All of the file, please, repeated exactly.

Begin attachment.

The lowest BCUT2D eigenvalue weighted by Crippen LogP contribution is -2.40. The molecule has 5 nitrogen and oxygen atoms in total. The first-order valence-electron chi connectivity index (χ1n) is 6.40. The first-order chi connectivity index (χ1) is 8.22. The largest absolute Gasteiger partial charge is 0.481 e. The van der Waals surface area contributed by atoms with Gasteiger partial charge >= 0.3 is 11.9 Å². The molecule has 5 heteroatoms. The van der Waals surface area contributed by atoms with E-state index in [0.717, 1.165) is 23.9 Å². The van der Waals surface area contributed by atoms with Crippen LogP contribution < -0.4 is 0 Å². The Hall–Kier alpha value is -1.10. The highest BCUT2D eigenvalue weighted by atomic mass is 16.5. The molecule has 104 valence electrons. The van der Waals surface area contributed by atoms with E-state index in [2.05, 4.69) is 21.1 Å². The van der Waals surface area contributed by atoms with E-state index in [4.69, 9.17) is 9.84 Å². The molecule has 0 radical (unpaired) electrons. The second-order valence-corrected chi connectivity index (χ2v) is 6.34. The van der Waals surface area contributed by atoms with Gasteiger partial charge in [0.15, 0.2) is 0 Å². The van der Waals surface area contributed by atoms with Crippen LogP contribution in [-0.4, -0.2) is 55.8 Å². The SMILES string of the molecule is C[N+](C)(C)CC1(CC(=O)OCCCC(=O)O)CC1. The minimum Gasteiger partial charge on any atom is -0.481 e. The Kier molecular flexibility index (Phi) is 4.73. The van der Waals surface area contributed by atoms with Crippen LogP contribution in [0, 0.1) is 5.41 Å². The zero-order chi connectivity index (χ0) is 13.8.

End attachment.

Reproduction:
The lowest BCUT2D eigenvalue weighted by Crippen LogP contribution is -2.40. The molecule has 5 nitrogen and oxygen atoms in total. The first-order valence-electron chi connectivity index (χ1n) is 6.40. The first-order chi connectivity index (χ1) is 8.22. The largest absolute Gasteiger partial charge is 0.481 e. The van der Waals surface area contributed by atoms with Gasteiger partial charge >= 0.3 is 11.9 Å². The molecule has 5 heteroatoms. The van der Waals surface area contributed by atoms with E-state index in [0.717, 1.165) is 23.9 Å². The van der Waals surface area contributed by atoms with Crippen LogP contribution < -0.4 is 0 Å². The Hall–Kier alpha value is -1.10. The highest BCUT2D eigenvalue weighted by atomic mass is 16.5. The molecule has 104 valence electrons. The van der Waals surface area contributed by atoms with E-state index in [2.05, 4.69) is 21.1 Å². The van der Waals surface area contributed by atoms with E-state index in [4.69, 9.17) is 9.84 Å². The molecule has 0 radical (unpaired) electrons. The second-order valence-corrected chi connectivity index (χ2v) is 6.34. The van der Waals surface area contributed by atoms with Gasteiger partial charge in [0.15, 0.2) is 0 Å². The van der Waals surface area contributed by atoms with Crippen LogP contribution in [-0.4, -0.2) is 55.8 Å². The SMILES string of the molecule is C[N+](C)(C)CC1(CC(=O)OCCCC(=O)O)CC1. The minimum Gasteiger partial charge on any atom is -0.481 e. The Kier molecular flexibility index (Phi) is 4.73. The van der Waals surface area contributed by atoms with Crippen LogP contribution in [0, 0.1) is 5.41 Å². The zero-order chi connectivity index (χ0) is 13.8.